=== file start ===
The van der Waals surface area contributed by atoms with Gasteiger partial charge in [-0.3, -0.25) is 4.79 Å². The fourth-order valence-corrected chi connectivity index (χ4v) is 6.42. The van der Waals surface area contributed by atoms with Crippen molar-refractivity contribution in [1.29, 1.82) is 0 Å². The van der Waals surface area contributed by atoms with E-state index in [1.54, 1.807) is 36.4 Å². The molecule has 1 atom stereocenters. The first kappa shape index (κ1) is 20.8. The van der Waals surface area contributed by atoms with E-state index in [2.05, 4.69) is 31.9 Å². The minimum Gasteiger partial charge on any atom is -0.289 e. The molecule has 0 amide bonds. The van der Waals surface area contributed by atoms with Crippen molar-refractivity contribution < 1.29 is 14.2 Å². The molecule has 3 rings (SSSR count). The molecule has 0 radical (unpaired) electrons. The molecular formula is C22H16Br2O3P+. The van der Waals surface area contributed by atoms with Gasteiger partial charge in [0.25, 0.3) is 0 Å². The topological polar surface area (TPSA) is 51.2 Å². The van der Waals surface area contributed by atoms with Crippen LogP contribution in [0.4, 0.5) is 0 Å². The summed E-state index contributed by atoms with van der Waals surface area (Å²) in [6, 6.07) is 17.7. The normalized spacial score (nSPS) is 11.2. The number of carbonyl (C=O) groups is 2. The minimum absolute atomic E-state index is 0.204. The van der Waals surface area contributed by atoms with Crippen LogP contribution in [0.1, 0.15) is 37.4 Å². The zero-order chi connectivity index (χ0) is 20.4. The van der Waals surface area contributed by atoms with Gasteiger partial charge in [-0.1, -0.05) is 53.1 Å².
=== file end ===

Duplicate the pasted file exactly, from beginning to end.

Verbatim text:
The van der Waals surface area contributed by atoms with Gasteiger partial charge in [-0.3, -0.25) is 4.79 Å². The fourth-order valence-corrected chi connectivity index (χ4v) is 6.42. The van der Waals surface area contributed by atoms with Crippen molar-refractivity contribution in [1.29, 1.82) is 0 Å². The van der Waals surface area contributed by atoms with E-state index in [1.54, 1.807) is 36.4 Å². The molecule has 1 atom stereocenters. The first kappa shape index (κ1) is 20.8. The van der Waals surface area contributed by atoms with E-state index in [2.05, 4.69) is 31.9 Å². The minimum Gasteiger partial charge on any atom is -0.289 e. The molecule has 0 amide bonds. The van der Waals surface area contributed by atoms with Crippen molar-refractivity contribution < 1.29 is 14.2 Å². The molecule has 3 rings (SSSR count). The molecule has 0 radical (unpaired) electrons. The molecular formula is C22H16Br2O3P+. The van der Waals surface area contributed by atoms with Gasteiger partial charge in [0.25, 0.3) is 0 Å². The topological polar surface area (TPSA) is 51.2 Å². The van der Waals surface area contributed by atoms with Crippen LogP contribution in [0.4, 0.5) is 0 Å². The summed E-state index contributed by atoms with van der Waals surface area (Å²) in [6, 6.07) is 17.7. The normalized spacial score (nSPS) is 11.2. The number of carbonyl (C=O) groups is 2. The minimum absolute atomic E-state index is 0.204. The van der Waals surface area contributed by atoms with Crippen LogP contribution in [0.1, 0.15) is 37.4 Å². The zero-order chi connectivity index (χ0) is 20.4. The van der Waals surface area contributed by atoms with Gasteiger partial charge in [-0.1, -0.05) is 53.1 Å².